Mol Biochem Parasitol. 2007 Mar 4; [Epub ahead of print]
Increased efficiency of homologous recombination in Toxoplasma gondii dense granule protein 3 demonstrates that GRA3 is not necessary in cell culture but does contribute to virulence
Craver MP, Knoll LJ.
Department of Medical Microbiology and Immunology, University of Wisconsin-Madison, 1300 University Avenue, Madison, WI 53706, United States.
Toxoplasma gondii possesses unique secretory organelles, which synchronously release proteins during and after invasion. One of these organelles, the dense granules, secrete proteins after invasion which are thought to be important in development of the parasite throughout all stages of its life cycle. Dense granule protein 3 (GRA3) is a 30kDa protein localized to the intravacuolar network and parasitophorous vacuole membrane (PVM). Like many dense granule proteins, GRA3 has no homology to proteins with described functions. However, it has been hypothesized to be involved in nutrient acquisition for the parasite due to its localization on the PVM. To begin to investigate the importance of GRA3, the locus was disrupted by homologous replacement with a chloramphenicol resistance gene in a type II strain. Two DeltaGRA3 strains were obtained after two independent electroporations with efficiency greater than 80%. No differences between wild-type and DeltaGRA3 were detected in cell culture growth rate or bradyzoite formation. Location of other parasite dense granule proteins and association with host cell organelles were also not affected in DeltaGRA3. Interestingly, at an infectious dose approximately four-fold above the lethal dose 50% for wild-type parasites, all mice infected with DeltaGRA3-2 infected mice survived acute infection. Complementation of GRA3 expression in the DeltaGRA3-2 strain restored virulence to wild-type levels, and increased the virulence of the DeltaGRA3-1, confirming that the GRA3 protein plays a role during acute infection in a type II strain.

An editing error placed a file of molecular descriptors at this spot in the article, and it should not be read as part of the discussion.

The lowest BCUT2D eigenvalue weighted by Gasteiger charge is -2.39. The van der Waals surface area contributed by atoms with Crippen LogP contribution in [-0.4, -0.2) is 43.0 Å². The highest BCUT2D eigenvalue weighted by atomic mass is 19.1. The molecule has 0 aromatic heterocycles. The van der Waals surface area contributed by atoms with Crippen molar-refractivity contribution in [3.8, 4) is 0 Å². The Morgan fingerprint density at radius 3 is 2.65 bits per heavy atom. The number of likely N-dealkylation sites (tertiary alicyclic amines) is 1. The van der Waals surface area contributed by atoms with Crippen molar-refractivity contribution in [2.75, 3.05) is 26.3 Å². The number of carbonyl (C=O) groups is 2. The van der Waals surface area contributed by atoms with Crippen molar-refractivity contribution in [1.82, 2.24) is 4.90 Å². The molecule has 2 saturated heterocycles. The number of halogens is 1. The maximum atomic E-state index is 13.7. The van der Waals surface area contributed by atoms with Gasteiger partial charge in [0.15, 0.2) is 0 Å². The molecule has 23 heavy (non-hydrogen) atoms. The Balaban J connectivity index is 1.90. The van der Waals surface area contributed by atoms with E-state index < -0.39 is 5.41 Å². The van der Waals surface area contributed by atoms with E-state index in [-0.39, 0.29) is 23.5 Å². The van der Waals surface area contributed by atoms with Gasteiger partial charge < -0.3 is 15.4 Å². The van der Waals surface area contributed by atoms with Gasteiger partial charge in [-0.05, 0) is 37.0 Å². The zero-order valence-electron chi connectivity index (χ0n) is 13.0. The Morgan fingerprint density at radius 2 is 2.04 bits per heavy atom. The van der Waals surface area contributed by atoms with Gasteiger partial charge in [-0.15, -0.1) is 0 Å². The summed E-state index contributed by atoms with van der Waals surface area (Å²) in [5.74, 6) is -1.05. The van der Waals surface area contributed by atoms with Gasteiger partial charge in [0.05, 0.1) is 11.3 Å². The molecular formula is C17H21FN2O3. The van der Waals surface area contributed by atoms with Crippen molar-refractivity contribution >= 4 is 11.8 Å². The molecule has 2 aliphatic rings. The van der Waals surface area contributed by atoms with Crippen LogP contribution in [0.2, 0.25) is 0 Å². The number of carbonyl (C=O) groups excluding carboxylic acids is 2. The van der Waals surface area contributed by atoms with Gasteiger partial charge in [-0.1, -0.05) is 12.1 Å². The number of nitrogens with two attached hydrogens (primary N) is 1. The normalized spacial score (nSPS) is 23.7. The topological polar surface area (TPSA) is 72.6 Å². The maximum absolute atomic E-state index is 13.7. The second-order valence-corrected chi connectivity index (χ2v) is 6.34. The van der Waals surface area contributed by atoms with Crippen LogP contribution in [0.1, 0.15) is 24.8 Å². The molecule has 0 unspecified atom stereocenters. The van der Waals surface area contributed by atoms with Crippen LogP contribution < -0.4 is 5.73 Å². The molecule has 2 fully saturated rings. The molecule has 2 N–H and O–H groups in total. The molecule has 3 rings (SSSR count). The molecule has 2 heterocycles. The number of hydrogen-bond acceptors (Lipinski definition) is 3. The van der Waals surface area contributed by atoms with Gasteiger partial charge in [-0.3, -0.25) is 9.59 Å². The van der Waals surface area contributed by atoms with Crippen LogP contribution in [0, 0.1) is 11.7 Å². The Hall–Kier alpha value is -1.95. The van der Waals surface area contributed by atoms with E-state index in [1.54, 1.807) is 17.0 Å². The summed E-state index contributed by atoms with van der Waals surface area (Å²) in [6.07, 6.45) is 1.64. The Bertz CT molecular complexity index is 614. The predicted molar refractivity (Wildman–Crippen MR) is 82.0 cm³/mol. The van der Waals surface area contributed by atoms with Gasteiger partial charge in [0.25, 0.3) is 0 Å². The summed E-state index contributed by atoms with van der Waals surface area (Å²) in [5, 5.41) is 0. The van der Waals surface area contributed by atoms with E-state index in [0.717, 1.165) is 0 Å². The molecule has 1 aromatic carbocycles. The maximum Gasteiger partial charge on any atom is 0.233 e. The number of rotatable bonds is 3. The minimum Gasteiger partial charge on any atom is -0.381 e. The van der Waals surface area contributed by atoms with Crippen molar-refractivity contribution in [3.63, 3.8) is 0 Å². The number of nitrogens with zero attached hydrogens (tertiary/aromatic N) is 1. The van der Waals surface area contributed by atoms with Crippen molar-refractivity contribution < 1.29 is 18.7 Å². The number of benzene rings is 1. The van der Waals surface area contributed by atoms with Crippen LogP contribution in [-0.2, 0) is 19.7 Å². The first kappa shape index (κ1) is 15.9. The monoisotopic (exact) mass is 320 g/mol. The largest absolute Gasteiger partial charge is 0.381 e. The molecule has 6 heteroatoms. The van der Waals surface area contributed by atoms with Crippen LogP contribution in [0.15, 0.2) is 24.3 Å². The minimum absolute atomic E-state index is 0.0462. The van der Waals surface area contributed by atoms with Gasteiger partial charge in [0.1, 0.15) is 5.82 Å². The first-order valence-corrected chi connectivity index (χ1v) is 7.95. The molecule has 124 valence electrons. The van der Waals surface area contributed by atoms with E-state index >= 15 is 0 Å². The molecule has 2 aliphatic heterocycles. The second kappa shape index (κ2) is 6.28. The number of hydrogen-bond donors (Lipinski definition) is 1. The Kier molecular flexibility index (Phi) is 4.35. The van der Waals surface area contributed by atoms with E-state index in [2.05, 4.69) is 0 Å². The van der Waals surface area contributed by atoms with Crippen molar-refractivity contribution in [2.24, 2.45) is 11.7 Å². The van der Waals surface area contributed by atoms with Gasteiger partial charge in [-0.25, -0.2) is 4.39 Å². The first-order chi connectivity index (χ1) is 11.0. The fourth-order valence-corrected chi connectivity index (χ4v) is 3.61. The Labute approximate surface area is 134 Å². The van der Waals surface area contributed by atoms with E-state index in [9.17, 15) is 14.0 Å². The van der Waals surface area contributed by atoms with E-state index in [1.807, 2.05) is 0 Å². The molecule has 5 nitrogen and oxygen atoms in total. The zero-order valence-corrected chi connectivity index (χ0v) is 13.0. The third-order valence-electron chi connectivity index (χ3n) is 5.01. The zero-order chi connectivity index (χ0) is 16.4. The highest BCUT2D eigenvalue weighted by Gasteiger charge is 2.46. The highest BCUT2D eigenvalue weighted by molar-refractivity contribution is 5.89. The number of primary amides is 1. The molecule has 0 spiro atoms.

PMID: 17418907 [PubMed - as supplied by publisher]